Revised Bicycle Traffic Laws Lead to Nearly 8,000 Penalties

Tokyo-Cycling-Reindeer-By-Luca-Eandi

We now have data on the Japanese government’s crackdown on reckless cyclists.

The Japan Times reports that 7,924 penalties have been issued by police since the revised Road Traffic Law took effect on June 1, 2015. The law’s intent was to reduce the number of fatal accidents caused by reckless cyclists. While the number of cyclist-caused accidents had been steadily decreasing in recent years, the ratio of fatal accidents has surged, so the central government took action last year. There are 13 traffic violations covered by the law, including neglect to heed traffic signals, riding onto pedestrian-only areas, passing under a railway crossing gate, not observing stop signs and riding with malfunctioning brakes. Cyclists younger than 14 are exempt from ticketing.

So far, it looks like Osaka area cyclists are catching the brunt of police intervention, as 2,673 penalties have been reported there – a whopping 40% of which were for ignoring red lights. Tokyo, Hyogo, Kanagawa and Kyoto prefectures followed with sizable heaps of violations, while Akita, Toyama, Gifu, Tokushima and Nagasaki barely made a dent with one reported case each. Fukui was the only prefecture with zero reported penalties, so if you’re looking for a constituency of considerate riders, look no further.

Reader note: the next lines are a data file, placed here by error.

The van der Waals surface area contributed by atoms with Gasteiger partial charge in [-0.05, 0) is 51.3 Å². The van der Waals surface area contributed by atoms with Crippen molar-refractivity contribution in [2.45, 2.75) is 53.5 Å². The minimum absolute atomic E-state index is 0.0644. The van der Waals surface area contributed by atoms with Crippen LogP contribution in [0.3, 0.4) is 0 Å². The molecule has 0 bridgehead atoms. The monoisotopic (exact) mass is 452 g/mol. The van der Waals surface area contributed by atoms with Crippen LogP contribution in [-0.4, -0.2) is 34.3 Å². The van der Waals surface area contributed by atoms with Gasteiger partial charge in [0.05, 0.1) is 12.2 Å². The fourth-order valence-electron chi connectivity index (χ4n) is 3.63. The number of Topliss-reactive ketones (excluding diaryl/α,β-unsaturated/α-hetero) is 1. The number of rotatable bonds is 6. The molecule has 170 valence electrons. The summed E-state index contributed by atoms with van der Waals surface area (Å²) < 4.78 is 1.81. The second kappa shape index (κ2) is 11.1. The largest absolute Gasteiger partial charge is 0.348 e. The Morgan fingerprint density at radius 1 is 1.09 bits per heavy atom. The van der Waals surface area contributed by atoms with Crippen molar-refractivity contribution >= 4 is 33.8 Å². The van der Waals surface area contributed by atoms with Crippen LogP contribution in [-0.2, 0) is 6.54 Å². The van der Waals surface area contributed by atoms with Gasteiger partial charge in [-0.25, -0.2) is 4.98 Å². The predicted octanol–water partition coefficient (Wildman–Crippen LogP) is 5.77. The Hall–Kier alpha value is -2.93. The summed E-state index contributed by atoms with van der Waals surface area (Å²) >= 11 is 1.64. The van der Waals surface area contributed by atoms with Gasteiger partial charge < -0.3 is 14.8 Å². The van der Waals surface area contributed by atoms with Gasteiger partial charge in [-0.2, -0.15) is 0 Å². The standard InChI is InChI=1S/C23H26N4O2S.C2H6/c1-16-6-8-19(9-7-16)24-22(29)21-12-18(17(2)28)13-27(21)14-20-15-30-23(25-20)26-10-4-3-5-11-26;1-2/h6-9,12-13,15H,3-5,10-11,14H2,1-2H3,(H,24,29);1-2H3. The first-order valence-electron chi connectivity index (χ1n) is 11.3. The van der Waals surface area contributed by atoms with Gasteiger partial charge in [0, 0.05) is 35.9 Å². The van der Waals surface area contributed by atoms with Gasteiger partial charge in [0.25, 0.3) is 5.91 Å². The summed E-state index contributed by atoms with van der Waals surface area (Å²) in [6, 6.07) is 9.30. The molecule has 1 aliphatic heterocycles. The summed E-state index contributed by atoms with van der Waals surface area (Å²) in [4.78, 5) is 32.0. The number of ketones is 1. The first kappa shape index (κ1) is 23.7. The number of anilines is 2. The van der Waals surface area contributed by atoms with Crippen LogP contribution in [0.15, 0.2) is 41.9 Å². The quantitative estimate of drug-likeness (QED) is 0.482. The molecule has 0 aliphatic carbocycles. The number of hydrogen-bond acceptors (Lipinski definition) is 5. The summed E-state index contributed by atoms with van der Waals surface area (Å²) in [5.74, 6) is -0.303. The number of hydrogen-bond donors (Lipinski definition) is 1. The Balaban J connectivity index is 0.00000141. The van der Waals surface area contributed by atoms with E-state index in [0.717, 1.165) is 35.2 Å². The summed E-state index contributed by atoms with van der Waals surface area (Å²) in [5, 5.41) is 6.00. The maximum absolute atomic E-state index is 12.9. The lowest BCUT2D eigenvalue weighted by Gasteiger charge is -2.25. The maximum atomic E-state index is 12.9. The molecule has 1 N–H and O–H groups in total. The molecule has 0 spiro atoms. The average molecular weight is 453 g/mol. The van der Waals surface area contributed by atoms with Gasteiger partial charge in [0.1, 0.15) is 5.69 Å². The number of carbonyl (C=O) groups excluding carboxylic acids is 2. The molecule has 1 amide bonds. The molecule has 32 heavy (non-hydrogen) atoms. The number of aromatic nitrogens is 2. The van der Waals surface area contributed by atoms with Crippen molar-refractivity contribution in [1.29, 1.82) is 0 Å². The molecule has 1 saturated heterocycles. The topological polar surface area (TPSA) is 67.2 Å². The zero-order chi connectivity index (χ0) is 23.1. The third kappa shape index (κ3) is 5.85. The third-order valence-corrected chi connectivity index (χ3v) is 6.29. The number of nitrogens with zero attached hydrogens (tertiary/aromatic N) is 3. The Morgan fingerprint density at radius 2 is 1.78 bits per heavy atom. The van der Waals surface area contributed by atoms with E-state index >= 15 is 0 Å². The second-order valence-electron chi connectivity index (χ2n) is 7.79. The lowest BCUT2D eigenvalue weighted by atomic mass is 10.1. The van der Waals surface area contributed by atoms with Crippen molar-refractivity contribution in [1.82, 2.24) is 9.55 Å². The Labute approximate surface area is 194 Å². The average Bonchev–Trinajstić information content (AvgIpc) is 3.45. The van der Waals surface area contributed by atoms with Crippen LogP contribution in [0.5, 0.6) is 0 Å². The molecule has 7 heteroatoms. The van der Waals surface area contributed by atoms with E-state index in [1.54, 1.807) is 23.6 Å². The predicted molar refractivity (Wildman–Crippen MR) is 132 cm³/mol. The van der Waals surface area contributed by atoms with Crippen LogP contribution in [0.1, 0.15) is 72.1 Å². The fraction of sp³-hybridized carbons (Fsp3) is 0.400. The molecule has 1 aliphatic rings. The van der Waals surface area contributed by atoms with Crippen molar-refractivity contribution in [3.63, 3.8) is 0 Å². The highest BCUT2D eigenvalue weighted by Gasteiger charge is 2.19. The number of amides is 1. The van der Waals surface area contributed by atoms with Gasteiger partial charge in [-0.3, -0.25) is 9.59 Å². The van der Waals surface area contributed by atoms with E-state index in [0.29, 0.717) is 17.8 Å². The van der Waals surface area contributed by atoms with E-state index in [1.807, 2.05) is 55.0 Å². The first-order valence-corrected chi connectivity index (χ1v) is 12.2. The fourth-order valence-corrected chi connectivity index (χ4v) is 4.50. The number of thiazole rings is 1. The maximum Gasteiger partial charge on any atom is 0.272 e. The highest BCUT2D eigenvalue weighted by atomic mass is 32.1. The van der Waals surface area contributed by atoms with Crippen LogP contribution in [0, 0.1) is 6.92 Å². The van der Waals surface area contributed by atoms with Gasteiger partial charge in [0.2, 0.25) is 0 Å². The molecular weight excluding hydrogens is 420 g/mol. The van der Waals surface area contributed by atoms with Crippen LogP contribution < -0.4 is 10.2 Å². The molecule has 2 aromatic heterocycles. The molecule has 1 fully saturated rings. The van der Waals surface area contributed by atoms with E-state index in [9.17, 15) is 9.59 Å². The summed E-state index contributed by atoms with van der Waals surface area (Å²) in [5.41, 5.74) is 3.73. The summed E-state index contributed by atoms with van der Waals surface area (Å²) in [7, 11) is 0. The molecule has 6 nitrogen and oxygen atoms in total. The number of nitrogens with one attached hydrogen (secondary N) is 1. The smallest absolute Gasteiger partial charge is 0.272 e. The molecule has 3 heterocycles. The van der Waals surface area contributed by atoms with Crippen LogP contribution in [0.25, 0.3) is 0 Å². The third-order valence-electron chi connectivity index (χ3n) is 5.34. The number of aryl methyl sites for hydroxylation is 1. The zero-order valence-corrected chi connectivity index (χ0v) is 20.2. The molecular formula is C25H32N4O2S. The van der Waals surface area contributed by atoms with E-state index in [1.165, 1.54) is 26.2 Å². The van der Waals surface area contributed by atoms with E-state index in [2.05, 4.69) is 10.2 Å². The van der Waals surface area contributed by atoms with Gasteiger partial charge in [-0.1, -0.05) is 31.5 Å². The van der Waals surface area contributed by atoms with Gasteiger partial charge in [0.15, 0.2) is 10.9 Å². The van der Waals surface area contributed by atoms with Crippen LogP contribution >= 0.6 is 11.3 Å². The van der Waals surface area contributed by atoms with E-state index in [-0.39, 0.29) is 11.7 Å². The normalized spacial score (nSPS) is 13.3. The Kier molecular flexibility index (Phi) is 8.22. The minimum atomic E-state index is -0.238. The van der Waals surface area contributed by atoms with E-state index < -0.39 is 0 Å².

As of the end of December, only seven multiple offenders in Osaka and Tokyo were ordered to undergo a safety course before rolling back to the streets.

All said, these numbers are pretty tame considering there were 71.5 million bicycles on the road as of 2013, and anyone who’s ever walked on a Japanese street for five minutes can tell you that there’s no shortage of reckless behavior by cellphone-ogling, umbrella-holding and/or all-around distracted cyclists.

–Text and image by Luca Eandi

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